Sheppard’s alleged alias Chaewon was mentioned twice in stories here since the July 15 incident. On July 16, KrebsOnSecurity wrote that just before the Twitter hack took place, a member of the social media account hacking forum OGUsers named Chaewon advertised they could change email address tied to any Twitter account for $250, and provide direct access to accounts for between $2,000 and $3,000 apiece.
On July 17, The New York Times ran a story that featured interviews with several people involved in the attack, who told The Times they weren’t responsible for the Twitter bitcoin scam and had only brokered the purchase of accounts from the Twitter hacker — who they referred to only as “Kirk.”
One of the people interviewed by The Times used the alias “Ever So Anxious,” and said he was a 19-year from the U.K. In my follow-up story on July 22, it emerged that Ever So Anxious was in fact Chaewon.
The person who shared that information was the principal subject of my July 16 post, which followed clues from tweets sent from one of the accounts claimed during the Twitter compromise back to a 21-year-old from the U.K. who uses the nickname PlugWalkJoe.
That individual shared a series of screenshots showing he had been in communications with Chaewon/Ever So Anxious just prior to the Twitter hack, and had asked him to secure several desirable Twitter usernames from the Twitter hacker. He added that Chaewon/Ever So Anxious also was known as “Mason.”
On July 22, KrebsOnSecurity interviewed Sheppard/Mason/Chaewon, who confirmed that PlugWalkJoe had indeed asked him to ask Kirk to change the profile picture and display name for a specific Twitter account on July 15. He acknowledged that while he did act as a “middleman” between Kirk and others seeking to claim desirable Twitter usernames, he had nothing to do with the hijacking of the VIP Twitter accounts for the bitcoin scam that same day.
“Encountering Kirk was the worst mistake I’ve ever made due to the fact it has put me in issues I had nothing to do with,” he said. “If I knew Kirk was going to do what he did, or if even from the start if I knew he was a hacker posing as a rep I would not have wanted to be a middleman.”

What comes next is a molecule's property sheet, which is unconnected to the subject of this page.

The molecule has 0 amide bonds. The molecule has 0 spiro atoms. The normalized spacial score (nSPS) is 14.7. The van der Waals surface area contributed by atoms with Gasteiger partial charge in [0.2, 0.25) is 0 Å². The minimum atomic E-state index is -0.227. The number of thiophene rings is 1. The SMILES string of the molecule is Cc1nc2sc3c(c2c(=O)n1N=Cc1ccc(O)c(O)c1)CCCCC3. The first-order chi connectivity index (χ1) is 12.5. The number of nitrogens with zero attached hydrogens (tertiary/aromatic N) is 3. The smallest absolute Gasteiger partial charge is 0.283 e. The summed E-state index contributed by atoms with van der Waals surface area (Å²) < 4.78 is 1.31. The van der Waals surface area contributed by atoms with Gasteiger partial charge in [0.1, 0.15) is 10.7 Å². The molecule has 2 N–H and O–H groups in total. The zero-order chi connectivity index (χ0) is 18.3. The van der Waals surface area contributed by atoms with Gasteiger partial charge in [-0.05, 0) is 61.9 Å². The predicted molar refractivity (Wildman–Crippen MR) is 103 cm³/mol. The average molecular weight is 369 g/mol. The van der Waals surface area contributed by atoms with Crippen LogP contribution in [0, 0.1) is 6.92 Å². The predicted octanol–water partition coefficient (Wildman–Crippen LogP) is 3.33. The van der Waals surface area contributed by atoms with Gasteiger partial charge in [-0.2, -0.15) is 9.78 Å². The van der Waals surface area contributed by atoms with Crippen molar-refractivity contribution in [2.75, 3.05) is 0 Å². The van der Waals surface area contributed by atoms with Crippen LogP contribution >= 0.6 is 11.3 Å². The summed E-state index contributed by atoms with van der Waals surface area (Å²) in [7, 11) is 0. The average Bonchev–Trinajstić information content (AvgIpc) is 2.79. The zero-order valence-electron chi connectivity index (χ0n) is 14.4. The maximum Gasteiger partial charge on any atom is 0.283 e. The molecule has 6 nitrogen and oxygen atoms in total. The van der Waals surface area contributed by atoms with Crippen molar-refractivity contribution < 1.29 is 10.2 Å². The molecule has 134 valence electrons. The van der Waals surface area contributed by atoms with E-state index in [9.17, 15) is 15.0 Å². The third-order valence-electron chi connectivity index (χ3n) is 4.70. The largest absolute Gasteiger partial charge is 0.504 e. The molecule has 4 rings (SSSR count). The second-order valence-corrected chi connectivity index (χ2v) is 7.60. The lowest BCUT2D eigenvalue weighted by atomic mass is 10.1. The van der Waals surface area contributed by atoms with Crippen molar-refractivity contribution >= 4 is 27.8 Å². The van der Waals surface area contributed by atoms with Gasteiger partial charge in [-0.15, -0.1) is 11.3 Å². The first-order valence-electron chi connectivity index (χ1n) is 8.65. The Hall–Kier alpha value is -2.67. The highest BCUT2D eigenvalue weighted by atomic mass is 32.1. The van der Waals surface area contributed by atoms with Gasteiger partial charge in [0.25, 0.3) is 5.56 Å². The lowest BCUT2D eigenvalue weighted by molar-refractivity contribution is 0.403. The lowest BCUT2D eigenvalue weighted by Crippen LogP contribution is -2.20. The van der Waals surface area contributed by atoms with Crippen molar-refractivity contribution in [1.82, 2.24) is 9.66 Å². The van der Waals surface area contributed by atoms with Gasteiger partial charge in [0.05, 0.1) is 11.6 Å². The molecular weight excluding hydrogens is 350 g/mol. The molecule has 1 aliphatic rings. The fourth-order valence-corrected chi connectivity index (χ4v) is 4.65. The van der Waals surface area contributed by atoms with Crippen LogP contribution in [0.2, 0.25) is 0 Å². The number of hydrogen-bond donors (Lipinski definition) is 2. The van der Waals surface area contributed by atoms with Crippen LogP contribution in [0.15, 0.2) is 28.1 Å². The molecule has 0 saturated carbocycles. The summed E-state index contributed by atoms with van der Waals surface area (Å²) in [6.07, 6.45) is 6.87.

Another individual who told The Times he worked with Ever So Anxious/Chaewon/Mason in communicating with Kirk said he went by the nickname “lol.” On July 22, KrebsOnSecurity identified lol as a young man who went to high school in Danville, Calif.
Federal investigators did not mention lol by his nickname or his real name, but the charging document against Sheppard says that on July 21 federal agents executed a search warrant at a residence in Northern California to question a juvenile who assisted Kirk and Chaewon in selling access to Twitter accounts. According to that document, the juvenile and Chaewon had discussed turning themselves in to authorities after the Twitter hack became publicly known.
The U.S. Justice Department today charged a Canadian and a Northern Ireland man for allegedly conspiring to build botnets that enslaved hundreds of thousands of routers and other Internet of Things (IoT) devices for use in large-scale distributed denial-of-service (DDoS) attacks. In addition, a defendant in the United States was sentenced today to drug treatment and 18 months community confinement for his admitted role in the botnet conspiracy.
Indictments unsealed by a federal court in Alaska today allege 20-year-old Aaron Sterritt from Larne, Northern Ireland, and 31-year-old Logan Shwydiuk of Saskatoon, Canada conspired to build, operate and improve their IoT crime machines over several years.
Prosecutors say Sterritt, using the hacker aliases “Vamp” and “Viktor,” was the brains behind the computer code that powered several potent and increasingly complex IoT botnet strains that became known by exotic names such as “Masuta,” “Satori,” “Okiru” and “Fbot.”